An unknown Briton has won £113,000,000 in the European Lottery.
With no more physical effort than it takes to walk into a shop and hand over a few coins, and in the space of a few days, he has achieved a place on Britain’s Rich List above all but the most successful entrepreneurs – above people who have built their fortunes over decades, through trial and error, effort and initiative, and risk and self-sacrifice.
The Lottery winner is in fact even richer than his official place on the Rich List might suggest. Rich Lists are based on estimates of wealth that are arbitrary and inaccurate. Few could actually liquidate their assets for anything like the notional sums claimed on the Rich List. The very act of liquidating a very large holding devalues it. The Lottery winner’s holding, however, is real because it is all in cash.
As if that was not enough, the Lottery winner, unlike those who earn their money the hard way, pays no tax on his windfall.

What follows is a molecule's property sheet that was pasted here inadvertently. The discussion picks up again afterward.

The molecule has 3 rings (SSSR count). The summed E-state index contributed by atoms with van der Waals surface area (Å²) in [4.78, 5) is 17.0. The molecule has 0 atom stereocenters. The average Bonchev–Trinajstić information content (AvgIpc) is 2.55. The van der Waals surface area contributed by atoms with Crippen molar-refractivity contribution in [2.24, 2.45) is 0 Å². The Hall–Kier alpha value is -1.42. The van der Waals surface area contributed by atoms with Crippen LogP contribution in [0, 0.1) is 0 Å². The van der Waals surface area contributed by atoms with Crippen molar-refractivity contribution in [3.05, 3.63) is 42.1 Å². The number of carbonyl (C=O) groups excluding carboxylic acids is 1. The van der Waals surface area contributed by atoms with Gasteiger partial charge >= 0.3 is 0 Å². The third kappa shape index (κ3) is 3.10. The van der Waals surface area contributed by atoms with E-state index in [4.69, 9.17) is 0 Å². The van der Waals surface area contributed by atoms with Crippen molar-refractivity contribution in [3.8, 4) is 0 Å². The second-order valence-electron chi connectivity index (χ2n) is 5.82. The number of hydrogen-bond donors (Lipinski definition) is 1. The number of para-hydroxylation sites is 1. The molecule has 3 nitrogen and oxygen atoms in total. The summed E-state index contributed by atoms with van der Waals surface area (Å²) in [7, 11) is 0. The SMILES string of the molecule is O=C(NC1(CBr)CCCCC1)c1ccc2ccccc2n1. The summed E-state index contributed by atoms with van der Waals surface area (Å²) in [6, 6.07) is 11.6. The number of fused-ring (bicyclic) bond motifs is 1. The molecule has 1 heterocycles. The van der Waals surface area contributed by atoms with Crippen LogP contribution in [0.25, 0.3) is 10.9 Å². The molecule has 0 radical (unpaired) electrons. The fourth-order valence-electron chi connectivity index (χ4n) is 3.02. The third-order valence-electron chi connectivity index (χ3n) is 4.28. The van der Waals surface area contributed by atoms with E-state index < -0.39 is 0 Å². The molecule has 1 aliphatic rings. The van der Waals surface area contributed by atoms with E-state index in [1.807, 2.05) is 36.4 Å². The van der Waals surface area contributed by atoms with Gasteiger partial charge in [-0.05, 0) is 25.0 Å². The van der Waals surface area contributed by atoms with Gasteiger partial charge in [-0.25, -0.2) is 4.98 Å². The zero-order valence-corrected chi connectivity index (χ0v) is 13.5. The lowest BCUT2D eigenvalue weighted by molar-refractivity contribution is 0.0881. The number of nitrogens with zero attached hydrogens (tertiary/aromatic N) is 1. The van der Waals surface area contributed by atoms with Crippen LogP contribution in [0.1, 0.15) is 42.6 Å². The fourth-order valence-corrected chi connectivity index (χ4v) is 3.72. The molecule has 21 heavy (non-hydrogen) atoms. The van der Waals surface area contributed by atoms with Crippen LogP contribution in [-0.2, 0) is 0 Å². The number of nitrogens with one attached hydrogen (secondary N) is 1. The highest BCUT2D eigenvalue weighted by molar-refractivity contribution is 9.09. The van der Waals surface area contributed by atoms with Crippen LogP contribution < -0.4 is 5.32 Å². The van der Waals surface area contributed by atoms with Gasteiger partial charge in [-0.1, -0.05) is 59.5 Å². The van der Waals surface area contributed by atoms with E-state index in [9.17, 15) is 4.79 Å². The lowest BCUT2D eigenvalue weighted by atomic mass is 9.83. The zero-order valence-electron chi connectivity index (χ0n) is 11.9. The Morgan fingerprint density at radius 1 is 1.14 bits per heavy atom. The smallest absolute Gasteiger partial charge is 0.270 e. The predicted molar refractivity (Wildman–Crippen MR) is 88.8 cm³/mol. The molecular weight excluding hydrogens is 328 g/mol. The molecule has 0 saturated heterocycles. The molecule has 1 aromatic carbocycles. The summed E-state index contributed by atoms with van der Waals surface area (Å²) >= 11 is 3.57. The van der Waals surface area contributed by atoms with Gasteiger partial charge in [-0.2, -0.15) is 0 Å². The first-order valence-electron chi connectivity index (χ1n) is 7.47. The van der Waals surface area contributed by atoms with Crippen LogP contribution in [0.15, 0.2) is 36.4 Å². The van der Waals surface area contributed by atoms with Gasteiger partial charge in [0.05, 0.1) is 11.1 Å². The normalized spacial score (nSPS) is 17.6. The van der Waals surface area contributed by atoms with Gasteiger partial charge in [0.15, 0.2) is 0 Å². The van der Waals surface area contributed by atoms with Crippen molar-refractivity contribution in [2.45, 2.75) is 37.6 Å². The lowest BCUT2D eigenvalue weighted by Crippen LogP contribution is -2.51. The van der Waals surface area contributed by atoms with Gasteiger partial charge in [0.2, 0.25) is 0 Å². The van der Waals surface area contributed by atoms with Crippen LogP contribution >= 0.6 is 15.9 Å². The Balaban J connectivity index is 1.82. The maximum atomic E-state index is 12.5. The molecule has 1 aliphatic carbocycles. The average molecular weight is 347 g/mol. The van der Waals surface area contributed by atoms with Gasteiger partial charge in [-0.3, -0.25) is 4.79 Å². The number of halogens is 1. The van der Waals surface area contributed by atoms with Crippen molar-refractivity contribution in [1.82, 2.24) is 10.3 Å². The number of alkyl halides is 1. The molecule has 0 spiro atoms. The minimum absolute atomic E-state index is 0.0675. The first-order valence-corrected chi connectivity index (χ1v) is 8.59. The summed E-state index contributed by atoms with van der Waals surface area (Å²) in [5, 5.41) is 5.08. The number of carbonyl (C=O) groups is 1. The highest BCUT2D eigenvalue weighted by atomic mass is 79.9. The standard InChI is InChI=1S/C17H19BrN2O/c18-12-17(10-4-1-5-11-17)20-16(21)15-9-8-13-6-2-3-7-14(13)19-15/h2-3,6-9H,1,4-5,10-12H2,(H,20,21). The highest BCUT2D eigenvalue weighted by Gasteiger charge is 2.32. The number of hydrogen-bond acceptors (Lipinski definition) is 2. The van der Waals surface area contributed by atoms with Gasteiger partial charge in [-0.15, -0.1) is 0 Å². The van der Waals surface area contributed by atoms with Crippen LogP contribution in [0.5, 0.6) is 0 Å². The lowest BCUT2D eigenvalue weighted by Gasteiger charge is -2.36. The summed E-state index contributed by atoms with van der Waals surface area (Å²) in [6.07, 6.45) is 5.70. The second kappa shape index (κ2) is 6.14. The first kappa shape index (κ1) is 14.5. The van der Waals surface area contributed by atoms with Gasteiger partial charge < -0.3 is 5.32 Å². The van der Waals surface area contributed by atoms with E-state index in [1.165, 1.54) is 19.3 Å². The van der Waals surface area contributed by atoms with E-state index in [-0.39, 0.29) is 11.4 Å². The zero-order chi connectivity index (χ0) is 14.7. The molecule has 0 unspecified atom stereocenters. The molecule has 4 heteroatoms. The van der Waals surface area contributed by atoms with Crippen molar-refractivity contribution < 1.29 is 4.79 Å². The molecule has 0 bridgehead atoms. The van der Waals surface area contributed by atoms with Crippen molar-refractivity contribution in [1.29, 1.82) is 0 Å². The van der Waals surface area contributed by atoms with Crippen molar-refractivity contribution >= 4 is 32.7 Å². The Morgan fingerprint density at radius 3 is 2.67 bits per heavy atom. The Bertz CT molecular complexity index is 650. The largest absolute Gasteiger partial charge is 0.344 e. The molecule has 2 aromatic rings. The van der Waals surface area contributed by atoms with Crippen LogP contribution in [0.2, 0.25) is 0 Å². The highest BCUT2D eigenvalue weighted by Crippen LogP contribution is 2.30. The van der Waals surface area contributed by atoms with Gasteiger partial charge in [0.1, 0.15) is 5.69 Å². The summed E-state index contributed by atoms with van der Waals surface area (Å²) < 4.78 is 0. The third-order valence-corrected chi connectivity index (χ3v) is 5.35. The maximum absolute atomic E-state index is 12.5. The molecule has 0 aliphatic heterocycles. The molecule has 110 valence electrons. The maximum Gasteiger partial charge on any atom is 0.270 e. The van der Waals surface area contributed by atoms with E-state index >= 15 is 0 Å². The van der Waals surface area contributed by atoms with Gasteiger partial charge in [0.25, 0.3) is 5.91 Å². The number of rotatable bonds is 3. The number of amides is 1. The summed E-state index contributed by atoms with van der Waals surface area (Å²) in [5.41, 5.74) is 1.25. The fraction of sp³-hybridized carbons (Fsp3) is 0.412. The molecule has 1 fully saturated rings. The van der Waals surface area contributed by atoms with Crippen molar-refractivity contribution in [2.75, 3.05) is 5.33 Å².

This is obviously wrong. It is a poorly run economy in which reckless gambling is rewarded more than enterprise and judgment, and in which it is easier to keep the rewards of a game of chance than it is to keep the fruits of one’s labours. It is unfair to those who earn their own money by adding value to the economy.
It is also unfair to the Lottery winner. Few are psychologically prepared for sudden wealth. Those who build it gradually over many years are better equipped to enjoy it sensibly. They are also trained to manage their money properly. Anyone who is suddenly given £100 million in untaxed cash has the potential to become a considerable player in the markets overnight. It is a great responsibility. Few have the necessary experience and expertise to live up to it.
No wonder many big lottery winners end up unhappy. They lose their privacy as the media shines an unflattering light on every aspect of their private lives. They lose their friends as it becomes harder to tell the sincere from the free-loading. They lose the satisfaction that comes from knowing that they have something because they worked for it. They lose the ability to live a normal life as security becomes an issue. Eventually many of them lose even the money itself as they become addicted to high spending without the ability to earn more.
Better by far to earn a million over a decade through one’s own enterprise and effort than a hundred million overnight in a lottery.